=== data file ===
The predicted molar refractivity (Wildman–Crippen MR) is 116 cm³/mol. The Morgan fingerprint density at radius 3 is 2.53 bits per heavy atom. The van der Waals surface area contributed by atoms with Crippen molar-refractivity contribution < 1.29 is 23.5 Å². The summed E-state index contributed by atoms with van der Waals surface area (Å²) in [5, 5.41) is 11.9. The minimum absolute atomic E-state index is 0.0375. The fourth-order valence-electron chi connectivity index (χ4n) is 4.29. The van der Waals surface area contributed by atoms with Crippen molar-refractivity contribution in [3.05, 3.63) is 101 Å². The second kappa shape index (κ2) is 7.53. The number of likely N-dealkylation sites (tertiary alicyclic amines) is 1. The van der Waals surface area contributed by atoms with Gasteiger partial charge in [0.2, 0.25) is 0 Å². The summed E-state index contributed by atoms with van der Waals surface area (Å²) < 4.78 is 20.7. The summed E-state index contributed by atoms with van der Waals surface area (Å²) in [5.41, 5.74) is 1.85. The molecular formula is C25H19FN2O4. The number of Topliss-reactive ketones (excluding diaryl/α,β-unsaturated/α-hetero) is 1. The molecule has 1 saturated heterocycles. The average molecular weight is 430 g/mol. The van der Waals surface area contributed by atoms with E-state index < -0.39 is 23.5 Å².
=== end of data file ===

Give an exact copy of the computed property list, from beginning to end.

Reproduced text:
The predicted molar refractivity (Wildman–Crippen MR) is 116 cm³/mol. The Morgan fingerprint density at radius 3 is 2.53 bits per heavy atom. The van der Waals surface area contributed by atoms with Crippen molar-refractivity contribution < 1.29 is 23.5 Å². The summed E-state index contributed by atoms with van der Waals surface area (Å²) in [5, 5.41) is 11.9. The minimum absolute atomic E-state index is 0.0375. The fourth-order valence-electron chi connectivity index (χ4n) is 4.29. The van der Waals surface area contributed by atoms with Crippen molar-refractivity contribution in [3.05, 3.63) is 101 Å². The second kappa shape index (κ2) is 7.53. The number of likely N-dealkylation sites (tertiary alicyclic amines) is 1. The van der Waals surface area contributed by atoms with Gasteiger partial charge in [0.2, 0.25) is 0 Å². The summed E-state index contributed by atoms with van der Waals surface area (Å²) < 4.78 is 20.7. The summed E-state index contributed by atoms with van der Waals surface area (Å²) in [5.41, 5.74) is 1.85. The molecular formula is C25H19FN2O4. The number of Topliss-reactive ketones (excluding diaryl/α,β-unsaturated/α-hetero) is 1. The molecule has 1 saturated heterocycles. The average molecular weight is 430 g/mol. The van der Waals surface area contributed by atoms with E-state index < -0.39 is 23.5 Å².